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Long range correlations and folding angle with applications to α-helical proteins

Abstract : The conformational complexity of linear polymers far exceeds that of point-like atoms and molecules. Polymers can bend, twist, even become knotted. Thus they may also display a much richer phase structure than point particles. But it is not very easy to characterize the phase of a polymer. Essentially, the only attribute is the radius of gyration. The way how it changes when the degree of polymerization becomes different, and how it evolves when the ambient temperature and solvent properties change, discloses the phase of the polymer. Moreover, in any finite length chain there are corrections to scaling, that complicate the detailed analysis of the phase structure. Here we introduce a quantity that we call the folding angle, a novel tool to identify and scrutinize the phases of polymers. We argue for a mean-field relationship between its values and those of the scaling exponent in the radius of gyration. But unlike in the case of the radius of gyration, the value of the folding angle can be evaluated from a single structure. As an example we estimate the value of the folding angle in the case of crystallographic {\alpha}-helical protein structures in the Protein Data Bank (PDB). We also show how the value can be numerically computed using a theoretical model of {\alpha}-helical chiral homopolymers.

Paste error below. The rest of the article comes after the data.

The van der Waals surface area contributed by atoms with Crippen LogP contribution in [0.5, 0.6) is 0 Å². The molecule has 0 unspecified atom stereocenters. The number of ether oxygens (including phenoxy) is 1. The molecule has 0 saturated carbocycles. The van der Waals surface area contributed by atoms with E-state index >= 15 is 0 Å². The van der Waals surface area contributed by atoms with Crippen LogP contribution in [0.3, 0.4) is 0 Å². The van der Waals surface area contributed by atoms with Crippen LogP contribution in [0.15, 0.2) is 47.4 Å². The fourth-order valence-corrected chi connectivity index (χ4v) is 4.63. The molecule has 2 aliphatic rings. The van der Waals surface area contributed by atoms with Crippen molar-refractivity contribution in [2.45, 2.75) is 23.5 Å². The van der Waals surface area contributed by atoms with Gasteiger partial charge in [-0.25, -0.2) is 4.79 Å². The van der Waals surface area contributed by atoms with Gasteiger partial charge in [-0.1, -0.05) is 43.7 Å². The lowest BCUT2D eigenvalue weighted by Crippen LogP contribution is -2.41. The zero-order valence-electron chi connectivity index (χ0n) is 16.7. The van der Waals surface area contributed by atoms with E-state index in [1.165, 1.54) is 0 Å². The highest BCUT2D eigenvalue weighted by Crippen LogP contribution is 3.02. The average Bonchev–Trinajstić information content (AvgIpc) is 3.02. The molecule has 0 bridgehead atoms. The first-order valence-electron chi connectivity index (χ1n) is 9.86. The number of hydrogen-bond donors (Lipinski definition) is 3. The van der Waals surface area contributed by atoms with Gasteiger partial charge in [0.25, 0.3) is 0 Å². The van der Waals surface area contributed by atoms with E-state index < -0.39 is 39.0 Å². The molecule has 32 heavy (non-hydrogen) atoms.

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Contributor : Stam Nicolis Connect in order to contact the contributor
Submitted on : Tuesday, May 1, 2018 - 4:32:21 PM
Last modification on : Tuesday, January 11, 2022 - 5:56:10 PM

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Andrey Krokhotin, Stam Nicolis, Antti J. Niemi. Long range correlations and folding angle with applications to α-helical proteins. Journal of Chemical Physics, American Institute of Physics, 2014, 140 (9), ⟨10.1063/1.4865933⟩. ⟨hal-01782303⟩



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